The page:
Some like Father Arseniy, named after the New Martyr who suffered under the gulag, are of Mexican descent who came to the faith after realizing the ancient origins of Christianity. The majority of those who attend, however, of Russian or Slavic descent.
While the majority of Mexico has warmed to the presence of other faiths, the Orthodox Church is relatively unknown. This unfamiliarity with the Church has been the cause of mistaken assumptions. Father Chistophoros points out that misunderstandings occur as Orthodox clergy are confused for Catholic. “We have been railed with all kinds of slurs while walking on the street with our rasas because the people mistake us for being Catholic bishops,” Father Christophoro explains. “They vent their anger over the abuses of children and molestations in the Catholic Church. They are surprised when I explain to them that our clergy are allowed to marry and have families, making it easier to identify with the problems that raising a family involves for the members in their congregations.”
In addition to the monastery, there are two sketes outside of the city. Daily services are conducted according to the liturgical cycle of a typical Russian monastery adapted to the schedule of the duties of the monks.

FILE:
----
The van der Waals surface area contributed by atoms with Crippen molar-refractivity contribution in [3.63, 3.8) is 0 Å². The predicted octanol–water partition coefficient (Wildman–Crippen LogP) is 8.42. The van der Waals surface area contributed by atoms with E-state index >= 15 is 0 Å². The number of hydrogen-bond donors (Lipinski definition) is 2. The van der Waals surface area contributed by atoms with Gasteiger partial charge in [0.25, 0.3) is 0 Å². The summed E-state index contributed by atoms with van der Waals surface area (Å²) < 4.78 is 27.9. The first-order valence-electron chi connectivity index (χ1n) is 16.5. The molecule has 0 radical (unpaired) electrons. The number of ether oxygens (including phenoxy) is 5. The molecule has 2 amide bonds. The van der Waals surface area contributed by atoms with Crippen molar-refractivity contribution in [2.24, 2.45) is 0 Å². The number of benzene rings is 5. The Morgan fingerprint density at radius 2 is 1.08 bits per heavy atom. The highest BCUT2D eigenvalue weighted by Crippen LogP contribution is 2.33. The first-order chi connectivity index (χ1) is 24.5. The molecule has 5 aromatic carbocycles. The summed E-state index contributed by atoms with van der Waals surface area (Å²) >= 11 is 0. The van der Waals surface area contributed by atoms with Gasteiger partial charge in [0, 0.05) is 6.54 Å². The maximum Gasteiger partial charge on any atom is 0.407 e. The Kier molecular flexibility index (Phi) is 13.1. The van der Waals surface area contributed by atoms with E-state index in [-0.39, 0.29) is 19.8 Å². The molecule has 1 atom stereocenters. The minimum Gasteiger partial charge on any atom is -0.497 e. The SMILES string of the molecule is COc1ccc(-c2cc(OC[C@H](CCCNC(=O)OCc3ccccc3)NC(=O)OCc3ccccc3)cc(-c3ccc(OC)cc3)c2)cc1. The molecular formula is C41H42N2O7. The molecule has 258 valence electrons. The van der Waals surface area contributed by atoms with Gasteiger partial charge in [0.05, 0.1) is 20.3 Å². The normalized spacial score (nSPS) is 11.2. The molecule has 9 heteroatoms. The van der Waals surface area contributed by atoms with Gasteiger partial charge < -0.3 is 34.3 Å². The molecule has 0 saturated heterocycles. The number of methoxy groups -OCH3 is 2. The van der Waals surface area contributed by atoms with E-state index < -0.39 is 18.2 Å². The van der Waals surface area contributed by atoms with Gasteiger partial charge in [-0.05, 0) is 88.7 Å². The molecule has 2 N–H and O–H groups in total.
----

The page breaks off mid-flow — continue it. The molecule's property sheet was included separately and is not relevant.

Archimandrite Nektariy says, “Mexico is a huge country and is not easy to devote the required attention needed for all of the missions within its bounds. We are active in social work, providing assistance and consultation in the area of immigration; we provide help to Russian women going through divorce or who have problems providing for their children born of Mexican citizens; we offer medical and psychological assistance in Russian for those afflicted by alcohol and drug abuse; we assist the Slavic unemployed, homeless or those who have such issues due to immigration.”
The greatest challenge to the monastery, according to Archimandrite Nektariy, is the lack of funding to support the work of the monastery. The monks have to support themselves and the mission by working full-time with jobs on the Mexican economy which is infamous for low wages. Father Nektariy himself currently holds a full-time job as a psychiatrist in the local hospital time in order to satisfy the financial needs of the monastery. He reports that since “the people of the former Soviet Union are not used to providing financial support to churches.”
While many monasteries make their income fro parishioner donations, foreign visitors, and amonastic trades, our monastery in Mexico depends strictly on the mon’s income , which is always insufficient to cover all of the monthly expenses, especially in a city with low wages and high costs of living.
Archimandrite Nektariy exclaims. “We are a small community with the highest calling: to give testimony of the spiritual treasure of the Russian Orthodox Church, guiding other Orthodox Christians on their path to salvation, and to preserve the Russian Orthodox tradition in the middle of a non-orthodox society, like that of Mexico City.”